The Bennet couple have five marriageable daughters between the ages of 15 and 23. Getting them settled with a good marriage is the only hope the mother can have, knowing that her daughters will lose their meager fortune when their parents die.
The arrival of a rich young landowner, Charles Bingley, revolutionizes the small society of suitors. He is accompanied by Fitzwilliam Darcy, who soon gains a reputation for being distant and unfriendly. The presence of the two young people will be the trigger for a torrent of passions that will also reach Elizabeth Bennet, the center of the history.
Pride and Prejudice is Jane Austen’s best known work. In its day it constituted an entire argument against the marriage of convenience and the social conventions that valued the value of women in the amount of their dowry. Through her protagonist, Elizabeth Bennet, the writer showed for the first time what it meant to be an intelligent woman in a world ruled by men. Unlike her sisters, the protagonist of her story is a young woman determined to marry for love and not to safeguard her financial future. The arrogant Mr. Darcy crosses her path, with whom Elizabeth will establish a particular relationship, full of pride and prejudice, which will lead to the discovery of true love.
Pride and Prejudice… I think everyone has heard about this book, or at least the movie.
I know that at some point I saw it, at least part of it, but it bored me. Plus I didn’t love the actors either so that didn’t help.
This background made me very afraid to read the book, because I felt that I probably wouldn’t like it.
Probably one of the biggest reasons I decided to read it was the movie “Little Women.” I saw the new version a while ago and was impressed by how much I liked it, despite being quite slow and not at all in my usual style (I will definitely read this book, by the way). This story helped me put myself in that time and want to give Pride and Prejudice a chance.
Ironically I was very prejudiced about this story. I was expecting a rose novel, of old writing and in fact I felt it lacked romance. The book is the history of the Bennet family, composed of Mr. Bennet, Mrs. Bennet and their 5 daughters. It is told as if your gossiping neighbor came to give you the juicy details of a new gossip. In truth the whole story is pure gossip, but what a way to have a good time with it.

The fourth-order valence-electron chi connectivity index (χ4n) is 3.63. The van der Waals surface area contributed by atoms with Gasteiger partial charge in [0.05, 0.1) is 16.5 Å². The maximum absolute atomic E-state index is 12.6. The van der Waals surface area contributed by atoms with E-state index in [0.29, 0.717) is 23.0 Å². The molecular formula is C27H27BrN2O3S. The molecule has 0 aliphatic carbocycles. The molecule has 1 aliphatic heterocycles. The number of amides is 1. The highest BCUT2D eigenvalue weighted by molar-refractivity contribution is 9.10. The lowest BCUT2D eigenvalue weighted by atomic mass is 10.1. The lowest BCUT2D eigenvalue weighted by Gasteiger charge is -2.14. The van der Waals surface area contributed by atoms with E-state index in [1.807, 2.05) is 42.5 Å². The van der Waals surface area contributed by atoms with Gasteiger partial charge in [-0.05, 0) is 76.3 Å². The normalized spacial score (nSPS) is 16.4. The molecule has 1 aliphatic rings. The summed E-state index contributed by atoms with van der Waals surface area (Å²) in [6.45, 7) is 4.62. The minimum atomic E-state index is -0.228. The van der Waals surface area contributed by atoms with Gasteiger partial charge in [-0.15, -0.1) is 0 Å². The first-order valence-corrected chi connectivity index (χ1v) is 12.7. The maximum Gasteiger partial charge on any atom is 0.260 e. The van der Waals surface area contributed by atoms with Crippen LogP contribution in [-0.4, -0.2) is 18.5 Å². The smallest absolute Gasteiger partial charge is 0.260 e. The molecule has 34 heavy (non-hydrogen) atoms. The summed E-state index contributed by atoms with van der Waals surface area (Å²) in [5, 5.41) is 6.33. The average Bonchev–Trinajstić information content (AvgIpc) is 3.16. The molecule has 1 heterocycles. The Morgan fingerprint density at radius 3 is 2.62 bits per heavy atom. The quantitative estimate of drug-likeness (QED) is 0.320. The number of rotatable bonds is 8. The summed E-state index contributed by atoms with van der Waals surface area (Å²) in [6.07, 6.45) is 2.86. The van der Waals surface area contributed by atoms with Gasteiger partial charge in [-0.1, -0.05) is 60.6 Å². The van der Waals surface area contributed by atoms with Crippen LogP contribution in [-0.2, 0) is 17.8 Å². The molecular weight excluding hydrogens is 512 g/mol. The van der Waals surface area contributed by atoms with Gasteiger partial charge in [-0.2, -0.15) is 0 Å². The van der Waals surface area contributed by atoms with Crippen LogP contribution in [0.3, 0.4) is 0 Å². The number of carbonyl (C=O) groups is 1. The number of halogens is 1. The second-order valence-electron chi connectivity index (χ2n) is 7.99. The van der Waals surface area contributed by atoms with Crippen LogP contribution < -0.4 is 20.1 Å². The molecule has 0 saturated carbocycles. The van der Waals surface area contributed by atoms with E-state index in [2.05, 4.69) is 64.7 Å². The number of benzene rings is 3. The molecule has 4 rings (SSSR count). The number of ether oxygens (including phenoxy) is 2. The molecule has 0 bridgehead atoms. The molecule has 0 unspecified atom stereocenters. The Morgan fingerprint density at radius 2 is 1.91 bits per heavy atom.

Among the characters, only Jane, the older Bennet’s sister, and Bingley, the rich young man who arrives with his even richer friend Darcy, are nice people.
Mr. Bennet and Lizzy, the second oldest of the sisters, are funny. Perhaps not truly pleasant, but they make the story very enjoyable.
—I didn’t say such a thing. I am determined only to proceed in the way that I think is best for my happiness without regard to you or anyone who has so little to do with me.
And Darcy… He’s not bad #IStillChooseBingley
All the other characters are constantly fighting for the place for the most UNBEARABLE in the history (spoiler alert, Lydia and Wickham are in the lead… and Collins takes the prize for effort ?).
This review is a bit different from the ones I usually do because I think I can’t tell more than what is in the synopsis without spoiling. But basically it is the story of a family that has only daughters and must marry them off to ensure a good future for them. In this story different “candidates” appear with whom the story unfolds.
For me the lifestyle of the time was extremely shocking. Although, obviously I knew that things were like that, the fact that a woman is good for nothing more than finding a good husband is unbearable for me. At least we have Lizzy complaining about the system or it would have been intolerable.
As for the famous Mr. Darcy… It is true that he vindicate himself, but I feel that I still don’t know him. Also, the relationship with Elizabeth is as fast as in Romeo and Juliet (well, a little less, but I still missed a little more relationship). I feel like they go from “I hate you” to “I had misunderstood you” to “I LOVE YOU”, without one being able to see any emotion between them. Anyway, his character is very interesting and intelligent.
—Nothing is more deceptive—said Darcy— than the appearance of humility. Usually it is nothing but lack of opinion, and sometimes it is an indirect way of boasting.
I read this book in a read along and it was a comment from one of my mates that made me rethink my image of Mrs. Bennet. The only way to ensure the future of her daughters was to marry them off, I still dislike her ?, but I managed to understand a little more her point of view, as well as that of Lizzy’s best friend.
But well, in short, I really enjoyed the story. Even though it was quite slow and didn’t give me that urge to not stop reading, I still wanted to know what was going to happen next and I enjoyed finding out. It’s not an amazing book to me, but the obnoxious characters and customs make my appreciation for Lizzy and Mr. Darcy way higher, and I had a nice moment of wanting to scream and throw the book away.
PD: I’m still staying with Bingley.
Bye bye ?
* I read this book in Spanish and some things are translated by me, so they may not be identical to the English version *